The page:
Timing is everything. When San Luis Obispo Botanical Garden education director, Lindsey Morgan, sent out an email announcing a couple of new faces on the Garden’s three-person staff, the Central Coast Journal ended up checking in just in time for volunteer day, on a Tuesday morning.
While that may have meant that their new executive director, Chenda Lor, and development director, Amanda Strosnider, felt a little “dressed down” for a meeting with the press, we also ran into Botanical Garden founder Eve Vigil carting off a bundle of sage—which was uprooted in the recent storm—and got a good snapshot of the season.
While their press release touts the “Dream Team” of three staffers working at the Garden full time, Lor said she’s all too aware that the garden itself is the work of 100s of local residents with personal time commitments ranging from a few hours to three decades. Their official introduction describes Lor as, “a well-traveled steward of the planet who intends to share her love of nature by growing the Community’s connection to our beloved Botanical Garden.”
Lor notes her background in SLO County includes 18 years working on “in-fill” development projects and community endeavors through the San Luis Obispo Rotary Club while raising four kids and staying connected to the fields she got a double major in biology and geology. Lor describes the position at the Gardens as a dream job that doesn’t come up all that often and utilizes her skills more than working at an engineering firm.
She shares some background, albeit years apart, in the Seattle, Washington area with Strosnider, who comes aboard to help split off some of the duties that were formerly all folded into the executive position. After going to school to study business and sustainability practices, Strosnider said she ended up working in the Pacific Northwest but is happy to be home in California.
“It is interesting how you can run into people with similar experiences, a little like we’re gravitating towards the same things,” she noted, adding that the role created for each of them allows Lor to focus on big-picture items for the organization while Strosnider hopes she gets turned loose to engage with visitors as a “people person.”
Goals for the organization as a whole, Lor said, after the 2018 departure of operations director, Debra Hoover, include expanding and diversifying the Board of Directors. There’s been some concern over a small group of dedicated individuals aging in place while the Friends of SLO Botanical Garden nonprofit needs to plan for the future. A grassroots nonprofit which has 30 years of institutional history, the Friends of the SLO Botanical Garden leases federal land for the Garden property itself through the County of San Luis Obispo so they share facilities with El Chorro Regional Park. Their master plan approved in 1998 has designs on 150 acres of the property, with gardens and cafes for each of the globe’s Mediterranean Climate Zones. Some updates may need to be reviewed, Lor said, as drought conditions, traffic connections and county permitting for their original designs challenge feasibility.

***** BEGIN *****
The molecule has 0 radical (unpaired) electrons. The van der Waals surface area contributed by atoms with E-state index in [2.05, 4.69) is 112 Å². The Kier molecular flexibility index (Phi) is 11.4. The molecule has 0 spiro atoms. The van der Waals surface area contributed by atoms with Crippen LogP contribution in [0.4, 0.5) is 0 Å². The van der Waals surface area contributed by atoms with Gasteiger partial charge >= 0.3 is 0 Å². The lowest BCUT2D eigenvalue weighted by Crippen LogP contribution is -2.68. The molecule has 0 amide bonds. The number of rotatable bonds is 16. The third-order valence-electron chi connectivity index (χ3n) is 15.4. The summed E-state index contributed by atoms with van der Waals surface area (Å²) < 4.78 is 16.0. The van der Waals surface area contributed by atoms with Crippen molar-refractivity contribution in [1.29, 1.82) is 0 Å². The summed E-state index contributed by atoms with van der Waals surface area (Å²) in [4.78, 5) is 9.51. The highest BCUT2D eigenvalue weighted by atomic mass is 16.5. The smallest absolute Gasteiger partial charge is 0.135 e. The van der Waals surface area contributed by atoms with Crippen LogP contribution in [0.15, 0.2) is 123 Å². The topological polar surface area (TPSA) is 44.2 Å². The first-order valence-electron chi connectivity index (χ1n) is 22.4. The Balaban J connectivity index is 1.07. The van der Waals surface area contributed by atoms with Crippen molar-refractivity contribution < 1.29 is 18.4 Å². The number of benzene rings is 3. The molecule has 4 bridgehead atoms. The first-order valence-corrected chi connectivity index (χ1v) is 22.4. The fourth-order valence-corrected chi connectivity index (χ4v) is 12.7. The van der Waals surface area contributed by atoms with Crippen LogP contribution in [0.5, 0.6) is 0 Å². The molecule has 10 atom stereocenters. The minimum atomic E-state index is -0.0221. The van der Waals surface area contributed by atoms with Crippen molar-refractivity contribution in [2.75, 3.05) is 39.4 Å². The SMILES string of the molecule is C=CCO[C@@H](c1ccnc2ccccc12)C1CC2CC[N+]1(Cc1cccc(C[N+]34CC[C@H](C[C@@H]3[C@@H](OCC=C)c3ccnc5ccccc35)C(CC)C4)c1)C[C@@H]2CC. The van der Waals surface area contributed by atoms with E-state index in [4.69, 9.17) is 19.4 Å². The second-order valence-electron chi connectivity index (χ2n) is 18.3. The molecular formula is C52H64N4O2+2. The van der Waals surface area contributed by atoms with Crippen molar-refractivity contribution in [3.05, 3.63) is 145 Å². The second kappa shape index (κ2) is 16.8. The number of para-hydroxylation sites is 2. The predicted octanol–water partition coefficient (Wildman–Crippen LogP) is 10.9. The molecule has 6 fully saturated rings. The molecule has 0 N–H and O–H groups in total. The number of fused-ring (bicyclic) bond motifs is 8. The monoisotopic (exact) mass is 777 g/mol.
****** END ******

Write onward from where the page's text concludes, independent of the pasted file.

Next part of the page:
“We share a water allotment with El Chorro,” she added, “so there is that. It may not look like it today after the rain but California still is in drought.”
In the meantime, Vigil noted, the Garden has always been a self-sustaining venture, through the work of the community and their financial contributions.
“Starting something here is my only claim to fame, everything since has been the work and sweat of others,” she said, getting some fresh air as a team of volunteers packed up for the day.
“Over the long term what we need most is sustainability to generate income for expansion.” Lor added that the other priorities on her radar are visibility of the organization, education, and botanical research. “The center here is always open for events and we’ve even had weddings out here,” she said. “It’s a garden for the community, I think they just don’t always know what’s here.”
To check schedules and event go online to www.slobg.org. or call 805-541-1400.
Camas Frank has been a San Luis Obispo County print journalist for over a decade. First drawn to the Central Coast for a stint at Cal Poly, he’s focused on community affairs, people and technology.